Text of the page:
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11 Amazing Benefits Of Singing You May Not Know

11 Amazing Benefits Of Singing You May Not Know

Anyone who loves to sing will probably tell you how good it makes them feel. It’s no secret that singing reduces stress, improves your mood, and generally brings more fun into your day. But there are many different physical, emotional, social, and psychological benefits associated with singing that you may not realize.

1. Singing releases endorphions and oxytocin.

Endorphins are hormones that increase feelings of euphoria and pleasure. Oxytocin is also known as the “cuddle hormone” because it is released when people snuggle up. It is known to decrease stress and anxiety. Both of these hormones can make you feel better in general and decrease any pain you might be feeling.

2. Singing improves cognition.

Several studies have concluded that singers and musicians typically have higher IQs than non-musicians. Singing can improve your overall brain function and help you think a little clearer.

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3. Singing leads to a longer life.

A joint Yale and Harvard study showed that for some people living in New Haven, Connecticut, choral singing promoted healthy minds and hearts, which increased life expectancy.

4. Singing lowers your blood pressure.

There have been several case studies that have revealed that singing can decrease blood pressure due to it’s calming and relaxing effect. Patients have been able to calm themselves down and lower blood pressure readings when in the hospital by singing hymns.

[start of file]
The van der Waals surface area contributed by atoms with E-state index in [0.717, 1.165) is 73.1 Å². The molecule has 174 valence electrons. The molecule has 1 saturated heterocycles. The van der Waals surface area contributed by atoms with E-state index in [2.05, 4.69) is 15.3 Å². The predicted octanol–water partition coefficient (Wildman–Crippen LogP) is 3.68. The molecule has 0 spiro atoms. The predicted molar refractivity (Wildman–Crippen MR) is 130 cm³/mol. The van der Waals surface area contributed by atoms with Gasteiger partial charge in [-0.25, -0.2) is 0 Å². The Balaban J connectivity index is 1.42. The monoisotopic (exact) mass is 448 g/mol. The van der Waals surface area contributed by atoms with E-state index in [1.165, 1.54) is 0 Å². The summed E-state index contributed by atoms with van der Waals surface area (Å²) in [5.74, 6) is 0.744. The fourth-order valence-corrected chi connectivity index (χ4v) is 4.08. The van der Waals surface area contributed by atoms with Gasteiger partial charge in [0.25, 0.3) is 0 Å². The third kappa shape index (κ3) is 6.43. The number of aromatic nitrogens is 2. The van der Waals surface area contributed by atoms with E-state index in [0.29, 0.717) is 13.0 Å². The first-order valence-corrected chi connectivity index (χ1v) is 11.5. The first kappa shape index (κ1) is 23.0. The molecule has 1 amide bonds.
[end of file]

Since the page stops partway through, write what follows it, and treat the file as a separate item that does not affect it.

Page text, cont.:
5. Singing tones up your facial muscles, your diaphragm, and your intercostal muscles.

The proper technique of singing from the diaphragm can strengthen your abdomen and back muscles. You also exercise your facial muscles in unique ways when you sing, which can make your face look more energetic and lively. Your intercostal muscles–the groups of muscles running between the ribs that help form and move the chest wall–will receive quite the workout as well as you sing.

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6. Singing increases empathy and understanding between cultures.

Music can help us to feel connected to all of humanity, even across cultural divides. Singing songs that originated from other cultures can give us a new appreciation for those cultures and help us empathize with others.

7. Singing develops the lungs and gives you better posture.

When you sing, you naturally sit or stand up straighter to get a better sound. Singing also improves your lung capacity and helps you to breathe a little easier.

8. Singing brings people together and creates a sense of community.

Singing in a choir or singing in any sort of group environment with other people can be a fun, bonding activity. It gives you an opportunity to share an experience with a group of people. There have been several studies that have shown singing in a choir decreased depression in many adults.

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9. Singing can help patients of Parkinson’s disease.

There have been numerous studies that have shown how singing can increase the health of patients suffering from Parkinson’s disease. For these patients, singing can improve vocal and swallowing control in these patients. There are even some studies that suggest music can help patients to regain their balance.

10. Singing improves your memory.

Even if you can’t always remember all of the lyrics to your favorite songs, there is no question that singing requires you to use your memory in ways that you don’t normally. This is one excellent way to keep your brain functioning well as you age.

11. Singing can boost your immunity.

Because singing can lower your blood pressure, cause you to have lower cortisol levels, and decrease your stress and anxiety, it will certainly have a positive effect on your immune system.

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So now you have several reasons to go join that choir you’ve always wanted to join or to just start singing in the car or in the shower. Improve your health and happiness with this incredibly fun activity.

Featured photo credit: Bernd Everding via pixabay.com

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Last Updated on June 13, 2019